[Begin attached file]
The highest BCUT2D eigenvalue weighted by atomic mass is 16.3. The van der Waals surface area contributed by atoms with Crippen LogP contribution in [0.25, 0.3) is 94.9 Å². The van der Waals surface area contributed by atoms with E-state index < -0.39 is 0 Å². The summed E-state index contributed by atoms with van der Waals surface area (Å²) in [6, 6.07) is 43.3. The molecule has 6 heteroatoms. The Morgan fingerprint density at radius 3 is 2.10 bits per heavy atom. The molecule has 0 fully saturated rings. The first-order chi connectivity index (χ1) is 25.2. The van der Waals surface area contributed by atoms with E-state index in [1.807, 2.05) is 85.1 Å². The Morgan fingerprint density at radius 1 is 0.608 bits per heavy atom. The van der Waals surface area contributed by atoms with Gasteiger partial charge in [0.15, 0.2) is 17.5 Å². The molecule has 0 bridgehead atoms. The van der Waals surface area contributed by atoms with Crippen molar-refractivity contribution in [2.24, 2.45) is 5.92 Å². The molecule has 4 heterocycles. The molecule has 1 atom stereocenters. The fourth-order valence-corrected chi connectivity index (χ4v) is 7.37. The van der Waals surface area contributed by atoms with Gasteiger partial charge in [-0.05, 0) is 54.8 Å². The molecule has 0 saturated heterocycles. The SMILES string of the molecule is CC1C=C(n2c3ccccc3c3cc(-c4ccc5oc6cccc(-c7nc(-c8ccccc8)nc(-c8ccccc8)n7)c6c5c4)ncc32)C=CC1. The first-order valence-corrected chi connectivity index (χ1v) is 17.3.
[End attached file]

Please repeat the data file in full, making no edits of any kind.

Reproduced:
The highest BCUT2D eigenvalue weighted by atomic mass is 16.3. The van der Waals surface area contributed by atoms with Crippen LogP contribution in [0.25, 0.3) is 94.9 Å². The van der Waals surface area contributed by atoms with E-state index < -0.39 is 0 Å². The summed E-state index contributed by atoms with van der Waals surface area (Å²) in [6, 6.07) is 43.3. The molecule has 6 heteroatoms. The Morgan fingerprint density at radius 3 is 2.10 bits per heavy atom. The molecule has 0 fully saturated rings. The first-order chi connectivity index (χ1) is 25.2. The van der Waals surface area contributed by atoms with E-state index in [1.807, 2.05) is 85.1 Å². The Morgan fingerprint density at radius 1 is 0.608 bits per heavy atom. The van der Waals surface area contributed by atoms with Gasteiger partial charge in [0.15, 0.2) is 17.5 Å². The molecule has 0 bridgehead atoms. The van der Waals surface area contributed by atoms with Crippen molar-refractivity contribution in [2.24, 2.45) is 5.92 Å². The molecule has 4 heterocycles. The molecule has 1 atom stereocenters. The fourth-order valence-corrected chi connectivity index (χ4v) is 7.37. The van der Waals surface area contributed by atoms with Gasteiger partial charge in [-0.05, 0) is 54.8 Å². The molecule has 0 saturated heterocycles. The SMILES string of the molecule is CC1C=C(n2c3ccccc3c3cc(-c4ccc5oc6cccc(-c7nc(-c8ccccc8)nc(-c8ccccc8)n7)c6c5c4)ncc32)C=CC1. The first-order valence-corrected chi connectivity index (χ1v) is 17.3.